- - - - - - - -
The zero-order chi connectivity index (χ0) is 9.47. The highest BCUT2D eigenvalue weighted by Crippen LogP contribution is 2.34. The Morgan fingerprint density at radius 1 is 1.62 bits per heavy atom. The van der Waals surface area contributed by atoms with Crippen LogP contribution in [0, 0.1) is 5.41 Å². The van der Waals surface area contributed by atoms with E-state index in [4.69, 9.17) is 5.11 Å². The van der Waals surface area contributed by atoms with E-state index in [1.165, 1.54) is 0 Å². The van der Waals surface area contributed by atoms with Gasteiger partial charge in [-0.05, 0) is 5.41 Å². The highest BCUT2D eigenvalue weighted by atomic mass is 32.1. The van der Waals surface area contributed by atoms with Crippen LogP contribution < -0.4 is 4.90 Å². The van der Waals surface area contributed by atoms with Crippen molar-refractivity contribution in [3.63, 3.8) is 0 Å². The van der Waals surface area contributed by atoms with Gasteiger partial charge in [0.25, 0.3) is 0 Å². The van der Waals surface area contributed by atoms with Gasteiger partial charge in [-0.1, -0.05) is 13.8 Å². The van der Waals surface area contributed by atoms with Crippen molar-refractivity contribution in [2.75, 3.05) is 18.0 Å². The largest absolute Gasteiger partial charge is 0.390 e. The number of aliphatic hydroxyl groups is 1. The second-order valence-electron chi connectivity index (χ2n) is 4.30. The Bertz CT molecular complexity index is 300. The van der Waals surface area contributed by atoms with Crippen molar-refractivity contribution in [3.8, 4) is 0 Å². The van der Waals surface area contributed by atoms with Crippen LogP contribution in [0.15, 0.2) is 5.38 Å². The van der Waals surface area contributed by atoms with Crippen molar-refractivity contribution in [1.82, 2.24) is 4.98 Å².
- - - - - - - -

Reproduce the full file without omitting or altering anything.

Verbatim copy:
The zero-order chi connectivity index (χ0) is 9.47. The highest BCUT2D eigenvalue weighted by Crippen LogP contribution is 2.34. The Morgan fingerprint density at radius 1 is 1.62 bits per heavy atom. The van der Waals surface area contributed by atoms with Crippen LogP contribution in [0, 0.1) is 5.41 Å². The van der Waals surface area contributed by atoms with E-state index in [4.69, 9.17) is 5.11 Å². The van der Waals surface area contributed by atoms with E-state index in [1.165, 1.54) is 0 Å². The van der Waals surface area contributed by atoms with Gasteiger partial charge in [-0.05, 0) is 5.41 Å². The highest BCUT2D eigenvalue weighted by atomic mass is 32.1. The van der Waals surface area contributed by atoms with Crippen LogP contribution < -0.4 is 4.90 Å². The van der Waals surface area contributed by atoms with Crippen molar-refractivity contribution in [3.63, 3.8) is 0 Å². The van der Waals surface area contributed by atoms with Gasteiger partial charge in [0.25, 0.3) is 0 Å². The van der Waals surface area contributed by atoms with Gasteiger partial charge in [-0.1, -0.05) is 13.8 Å². The van der Waals surface area contributed by atoms with Crippen molar-refractivity contribution in [2.75, 3.05) is 18.0 Å². The largest absolute Gasteiger partial charge is 0.390 e. The number of aliphatic hydroxyl groups is 1. The second-order valence-electron chi connectivity index (χ2n) is 4.30. The Bertz CT molecular complexity index is 300. The van der Waals surface area contributed by atoms with Crippen molar-refractivity contribution in [3.8, 4) is 0 Å². The van der Waals surface area contributed by atoms with Crippen LogP contribution in [0.15, 0.2) is 5.38 Å². The van der Waals surface area contributed by atoms with Crippen molar-refractivity contribution in [1.82, 2.24) is 4.98 Å².